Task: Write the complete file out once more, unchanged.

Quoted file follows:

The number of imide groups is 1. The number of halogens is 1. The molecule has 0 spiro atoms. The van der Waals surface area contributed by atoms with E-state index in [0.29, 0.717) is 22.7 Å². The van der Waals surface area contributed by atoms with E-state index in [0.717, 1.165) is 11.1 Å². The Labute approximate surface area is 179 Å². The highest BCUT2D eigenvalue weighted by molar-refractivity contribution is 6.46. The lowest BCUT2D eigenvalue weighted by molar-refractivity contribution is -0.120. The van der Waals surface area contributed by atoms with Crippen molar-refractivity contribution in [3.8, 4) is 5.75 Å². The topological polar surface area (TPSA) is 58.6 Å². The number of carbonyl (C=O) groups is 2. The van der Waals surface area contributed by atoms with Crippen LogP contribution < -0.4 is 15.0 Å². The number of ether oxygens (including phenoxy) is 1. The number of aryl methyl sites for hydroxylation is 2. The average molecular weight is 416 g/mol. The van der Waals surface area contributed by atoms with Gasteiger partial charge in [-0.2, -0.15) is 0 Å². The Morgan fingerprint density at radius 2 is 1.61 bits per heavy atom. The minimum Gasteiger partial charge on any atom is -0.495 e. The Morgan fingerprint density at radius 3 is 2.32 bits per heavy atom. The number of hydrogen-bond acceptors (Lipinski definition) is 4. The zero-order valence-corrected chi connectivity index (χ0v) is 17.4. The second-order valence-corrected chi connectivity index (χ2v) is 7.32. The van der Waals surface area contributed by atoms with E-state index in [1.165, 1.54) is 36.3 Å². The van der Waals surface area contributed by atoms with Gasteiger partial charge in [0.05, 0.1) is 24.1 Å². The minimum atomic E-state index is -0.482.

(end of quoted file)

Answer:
The number of imide groups is 1. The number of halogens is 1. The molecule has 0 spiro atoms. The van der Waals surface area contributed by atoms with E-state index in [0.29, 0.717) is 22.7 Å². The van der Waals surface area contributed by atoms with E-state index in [0.717, 1.165) is 11.1 Å². The Labute approximate surface area is 179 Å². The highest BCUT2D eigenvalue weighted by molar-refractivity contribution is 6.46. The lowest BCUT2D eigenvalue weighted by molar-refractivity contribution is -0.120. The van der Waals surface area contributed by atoms with Crippen molar-refractivity contribution in [3.8, 4) is 5.75 Å². The topological polar surface area (TPSA) is 58.6 Å². The number of carbonyl (C=O) groups is 2. The van der Waals surface area contributed by atoms with Crippen LogP contribution < -0.4 is 15.0 Å². The number of ether oxygens (including phenoxy) is 1. The number of aryl methyl sites for hydroxylation is 2. The average molecular weight is 416 g/mol. The van der Waals surface area contributed by atoms with Gasteiger partial charge in [-0.2, -0.15) is 0 Å². The Morgan fingerprint density at radius 2 is 1.61 bits per heavy atom. The minimum Gasteiger partial charge on any atom is -0.495 e. The Morgan fingerprint density at radius 3 is 2.32 bits per heavy atom. The number of hydrogen-bond acceptors (Lipinski definition) is 4. The zero-order valence-corrected chi connectivity index (χ0v) is 17.4. The second-order valence-corrected chi connectivity index (χ2v) is 7.32. The van der Waals surface area contributed by atoms with E-state index in [1.165, 1.54) is 36.3 Å². The van der Waals surface area contributed by atoms with Gasteiger partial charge in [0.05, 0.1) is 24.1 Å². The minimum atomic E-state index is -0.482.